For Freud, our parental figures are extremely important to the development and interactions of our consciousness. His model of consciousness is a little different from the others we have encountered so far in that it takes into deeper account the internalization of our external experiences and influences. Unlike the slave consciousness in the Hegelian Dialectic which eventually transcends external objects, Freud describes a process of token keeping in which external influences like our parents, culture, and “what is taken over from other people” are internalized and ever present in the “psychical province” which he calls our superego (An Outline of Psycho-Analysis 147). Continue reading
In order to help us better understand things like Foucault’s encompassing concept of power, John Storey introduces his (or Foucault’s) methodology of “discursive formations” (Storey 129). In adopting his world of discursive formations we are forced break free from our binary mentality where things either “are” or “are not” and accept that there is more than one direction to everything; rather than classifying something as oppressive or enabling we must acknowledge that it can be oppressive in some ways and enabling in others and entirely both things at the same time. Continue reading
Chapter two of Paulo Freire’s Pedagogy of the Oppressed reads with the same sort of urgency as any section out of The Communist Manifesto. Freire uses powerful language to deliver a sense of romance and importance to his cause, which is educational reform. Although I wouldn’t have blamed you if you had assumed his cause to be something bigger, on the grander scale of overthrowing a government or something like that. (Ok, maybe I am being dramatic but I found Freire’s style a little overwhelming). Continue reading
In the “Customers Who Bought This Item Also Bought” queue on my Amazon account (where I bought all of the required texts for this class) there was one one modern looking cover among a lot of Locke, Hume and Plato titled The Ego Trick by Julian Baggini. So I googled the book and found a TED Talk by the author addressing the main idea of his book which is basically that our “self” is not a fixed permanent essence or object that has experiences but rather our “self” is just a collection of experiences.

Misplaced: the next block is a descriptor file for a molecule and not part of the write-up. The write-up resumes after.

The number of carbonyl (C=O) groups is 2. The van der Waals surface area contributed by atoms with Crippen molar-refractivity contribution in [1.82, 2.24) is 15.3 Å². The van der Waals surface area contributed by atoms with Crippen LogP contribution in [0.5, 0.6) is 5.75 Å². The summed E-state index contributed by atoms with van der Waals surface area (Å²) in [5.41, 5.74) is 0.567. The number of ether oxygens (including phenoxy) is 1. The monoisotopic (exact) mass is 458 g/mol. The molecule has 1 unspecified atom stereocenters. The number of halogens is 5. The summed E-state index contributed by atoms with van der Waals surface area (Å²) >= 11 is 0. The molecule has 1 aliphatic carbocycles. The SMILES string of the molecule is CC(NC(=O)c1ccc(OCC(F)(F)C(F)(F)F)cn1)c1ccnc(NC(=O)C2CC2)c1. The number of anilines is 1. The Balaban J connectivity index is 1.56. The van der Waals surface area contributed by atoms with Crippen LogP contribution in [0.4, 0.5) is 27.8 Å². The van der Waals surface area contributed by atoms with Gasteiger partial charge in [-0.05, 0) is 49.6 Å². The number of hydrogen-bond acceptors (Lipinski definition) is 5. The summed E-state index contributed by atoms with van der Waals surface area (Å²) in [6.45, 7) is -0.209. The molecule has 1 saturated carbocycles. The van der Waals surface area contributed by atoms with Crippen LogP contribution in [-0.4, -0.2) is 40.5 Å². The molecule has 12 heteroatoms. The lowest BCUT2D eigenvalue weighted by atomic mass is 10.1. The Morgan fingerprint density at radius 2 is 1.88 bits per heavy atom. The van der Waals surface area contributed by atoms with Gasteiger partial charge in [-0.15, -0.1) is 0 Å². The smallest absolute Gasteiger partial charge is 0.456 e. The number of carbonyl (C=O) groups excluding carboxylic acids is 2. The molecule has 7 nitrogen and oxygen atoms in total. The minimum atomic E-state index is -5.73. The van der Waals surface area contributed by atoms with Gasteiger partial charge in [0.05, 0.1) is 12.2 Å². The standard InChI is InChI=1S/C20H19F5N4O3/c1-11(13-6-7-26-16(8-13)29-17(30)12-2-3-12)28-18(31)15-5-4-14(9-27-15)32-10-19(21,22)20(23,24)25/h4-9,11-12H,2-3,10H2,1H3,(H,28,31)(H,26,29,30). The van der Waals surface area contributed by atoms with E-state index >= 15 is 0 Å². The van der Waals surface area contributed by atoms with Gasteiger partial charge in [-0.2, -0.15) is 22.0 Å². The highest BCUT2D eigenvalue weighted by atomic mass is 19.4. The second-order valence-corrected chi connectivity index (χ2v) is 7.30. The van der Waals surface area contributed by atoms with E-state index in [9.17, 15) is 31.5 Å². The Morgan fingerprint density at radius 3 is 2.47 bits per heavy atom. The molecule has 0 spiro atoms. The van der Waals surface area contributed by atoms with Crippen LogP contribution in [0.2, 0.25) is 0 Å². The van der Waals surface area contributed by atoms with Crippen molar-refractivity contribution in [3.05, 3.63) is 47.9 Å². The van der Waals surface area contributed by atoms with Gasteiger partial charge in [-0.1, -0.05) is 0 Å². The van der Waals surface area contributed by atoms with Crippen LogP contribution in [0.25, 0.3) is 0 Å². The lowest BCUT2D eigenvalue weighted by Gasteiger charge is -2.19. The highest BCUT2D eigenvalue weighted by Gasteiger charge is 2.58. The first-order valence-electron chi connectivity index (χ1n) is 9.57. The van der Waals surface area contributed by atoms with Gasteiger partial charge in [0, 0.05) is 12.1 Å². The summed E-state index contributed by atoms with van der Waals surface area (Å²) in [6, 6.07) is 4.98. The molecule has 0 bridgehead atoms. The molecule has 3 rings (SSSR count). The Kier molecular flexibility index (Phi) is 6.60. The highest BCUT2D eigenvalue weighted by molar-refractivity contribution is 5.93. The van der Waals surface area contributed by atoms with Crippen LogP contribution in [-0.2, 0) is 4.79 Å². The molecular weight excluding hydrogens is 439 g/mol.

This idea seemed to fit perfectly with what we are learning in class about identity, in fact it seemed like a good unifying capstone for our discussions so far, so I watched the TED Talk. The speaker gives a comprehensive view of identity according to different philosophers including Locke, Hume, Buddha, and even modern psychologists and neuroscientists. He synthesizes ideas from these respective philosophies (though he takes from buddhism more than anything else) and optimistically concludes that identity or our “true self” is a process which is fluid and forever changing like a waterfall, except it is different from a waterfall because we have the capacity to direct our flow and shape ourselves. So according to Baggini the ship of Theseus paradox with regards to identity is a total nonissue because our identities or our “self” is not an object, which we can expect to be the same from one moment in time to another. So according to Baggini’s ideas, whether you undergo a heart transplant or belief transplant, you are still you and it is silly to worry whether these things changed you or made you fundamentally different because change is the very nature of your identity.